• Relevance calculation involves how often search terms appear in doc, and how often they appear in collection:
    • More search terms found in doc  doc is more relevant
    • Greater importance attached to finding rare terms
  • Doing this efficiently in current SQL engines is not easy:
    • “Relevance of a doc wrt a search term” is a function that is called once per doc the term appears in (docs found via inv. index):
      • For efficient fn computation, for each term, we can store the # times it appears in each doc, as well as the # docs it appears in.
      • Must also sort retrieved docs by their relevance value.
      • Also, think about Boolean operators (if the search has multiple terms) and how they affect the relevance computation!
    • An object-relational or object-oriented DBMS with good support for function calls is better, but you still have long execution path-lengths compared to optimized search engines.
fancier phrases and near
Fancier: Phrases and “Near”
  • Suppose you want a phrase
    • E.g., “Happy Days”
  • Different schema:
    • InvertedFile (term string, count int, position int, DocURL string)
    • Alternative 3 index on term
  • Post-process the results
    • Find “Happy” AND “Days”
    • Keep results where positions are 1 off
      • Doing this well is like join processing
  • Can do a similar thing for “term1” NEAR “term2”
    • Position < k off
updates and text search
Updates and Text Search
  • Text search engines are designed to be query-mostly:
    • Deletes and modifications are rare
    • Can postpone updates (nobody notices, no transactions!)
      • Updates done in batch (rebuild the index)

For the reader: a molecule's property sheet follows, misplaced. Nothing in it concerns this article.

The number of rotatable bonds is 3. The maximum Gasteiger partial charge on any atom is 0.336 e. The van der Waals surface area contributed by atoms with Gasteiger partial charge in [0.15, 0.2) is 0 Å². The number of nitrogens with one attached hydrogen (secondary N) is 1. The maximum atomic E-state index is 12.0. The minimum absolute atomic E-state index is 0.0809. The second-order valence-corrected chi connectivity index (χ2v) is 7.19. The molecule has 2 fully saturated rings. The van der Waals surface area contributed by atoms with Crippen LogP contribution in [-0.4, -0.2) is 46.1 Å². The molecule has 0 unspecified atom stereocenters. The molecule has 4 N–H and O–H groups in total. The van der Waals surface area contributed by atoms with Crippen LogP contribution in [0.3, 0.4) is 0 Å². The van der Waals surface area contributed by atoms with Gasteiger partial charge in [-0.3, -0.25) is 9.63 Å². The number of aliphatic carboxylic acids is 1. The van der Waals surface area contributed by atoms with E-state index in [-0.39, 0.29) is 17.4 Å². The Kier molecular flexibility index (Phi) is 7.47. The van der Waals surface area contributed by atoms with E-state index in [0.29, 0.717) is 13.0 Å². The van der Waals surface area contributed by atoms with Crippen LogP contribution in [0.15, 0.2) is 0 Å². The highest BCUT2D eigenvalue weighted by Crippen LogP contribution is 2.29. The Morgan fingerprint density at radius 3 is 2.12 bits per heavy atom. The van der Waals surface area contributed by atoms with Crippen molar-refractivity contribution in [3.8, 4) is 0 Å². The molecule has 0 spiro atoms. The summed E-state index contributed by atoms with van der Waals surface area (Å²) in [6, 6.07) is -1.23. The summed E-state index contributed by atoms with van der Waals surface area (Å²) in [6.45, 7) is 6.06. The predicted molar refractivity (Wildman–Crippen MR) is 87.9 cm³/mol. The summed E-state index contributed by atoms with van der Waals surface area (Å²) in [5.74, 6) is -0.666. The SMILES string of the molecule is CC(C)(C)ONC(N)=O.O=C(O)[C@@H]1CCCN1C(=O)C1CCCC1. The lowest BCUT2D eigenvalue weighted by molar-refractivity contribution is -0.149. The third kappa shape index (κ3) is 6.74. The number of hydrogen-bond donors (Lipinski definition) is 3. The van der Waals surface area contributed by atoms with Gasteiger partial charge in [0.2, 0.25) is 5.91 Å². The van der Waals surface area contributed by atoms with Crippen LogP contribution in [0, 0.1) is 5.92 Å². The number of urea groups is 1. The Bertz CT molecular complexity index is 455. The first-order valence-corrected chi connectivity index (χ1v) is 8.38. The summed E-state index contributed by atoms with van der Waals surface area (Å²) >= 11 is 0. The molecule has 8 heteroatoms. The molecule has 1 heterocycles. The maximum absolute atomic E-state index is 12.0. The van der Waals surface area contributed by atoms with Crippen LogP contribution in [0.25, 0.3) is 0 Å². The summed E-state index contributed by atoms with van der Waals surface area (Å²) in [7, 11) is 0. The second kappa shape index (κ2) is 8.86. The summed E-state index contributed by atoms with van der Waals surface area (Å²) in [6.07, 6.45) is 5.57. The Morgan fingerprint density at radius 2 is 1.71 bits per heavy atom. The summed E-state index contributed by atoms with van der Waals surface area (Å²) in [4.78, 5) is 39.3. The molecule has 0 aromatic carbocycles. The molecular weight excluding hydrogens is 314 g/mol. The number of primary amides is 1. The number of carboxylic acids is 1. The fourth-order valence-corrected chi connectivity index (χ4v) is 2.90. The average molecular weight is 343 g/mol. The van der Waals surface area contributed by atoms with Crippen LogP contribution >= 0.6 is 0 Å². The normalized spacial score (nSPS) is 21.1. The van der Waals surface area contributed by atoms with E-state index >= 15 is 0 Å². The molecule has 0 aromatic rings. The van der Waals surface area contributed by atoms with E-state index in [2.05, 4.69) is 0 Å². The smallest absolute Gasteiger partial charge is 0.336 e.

• Can’t afford to go off-line for an update?
      • Create a 2nd index on a separate machine
      • Replace the 1st index with the 2nd!
    • So no concurrency control problems
    • Can compress to search-friendly, update-unfriendly format
  • Main reason why text search engines and DBMSs are usually separate products.
    • Also, text-search engines tune that one SQL query to death!
dbms vs search engine architecture

Query Optimization

and Execution

Relational Operators

Files and Access Methods

Buffer Management

Disk Space Management

DBMS vs. Search Engine Architecture

DBMS

Search Engine

Search String Modifier

Ranking Algorithm

}

“The Query”

{

Simple DBMS

The Access Method

OS

Buffer Management

Disk Space Management

Concurrencyand RecoveryNeeded

ir vs dbms revisited
IR vs. DBMS Revisited
  • Semantic Guarantees
    • DBMS guarantees transactional semantics
      • If inserting Xact commits, a later query will see the update
      • Handles multiple concurrent updates correctly
    • IR systems do not do this; nobody notices!
      • Postpone insertions until convenient
      • No model of correct concurrency
  • Data Modeling & Query Complexity
    • DBMS supports any schema & queries
      • Requires you to define schema
      • Complex query language hard to learn
    • IR supports only one schema & query
      • No schema design required (unstructured text)
      • Trivial to learn query language
ir vs dbms contd
IR vs. DBMS, Contd.
  • Performance goals
    • DBMS supports general SELECT
      • Plus mix of INSERT, UPDATE, DELETE
      • General purpose engine must always perform “well”
    • IR systems expect only one stylized SELECT
      • Plus delayed INSERT, unusual DELETE, no UPDATE.
      • Special purpose, must run super-fast on “The Query”
      • Users rarely look at the full answer in Boolean Search
lots more in ir
Lots More in IR …
  • How to “rank” the output? I.e., how to compute relevance of each result item w.r.t. the query?
    • Doing this well / efficiently is hard!
  • Other ways to help users paw through the output?
    • Document “clustering”, document visualization
  • How to take advantage of hyperlinks?
    • Really cute tricks here!
  • How to use compression for better I/O performance?
    • E.g., making RID lists smaller
    • Try to make things fit in RAM!
  • How to deal with synonyms, misspelling, abbreviations?
  • How to write a good web crawler?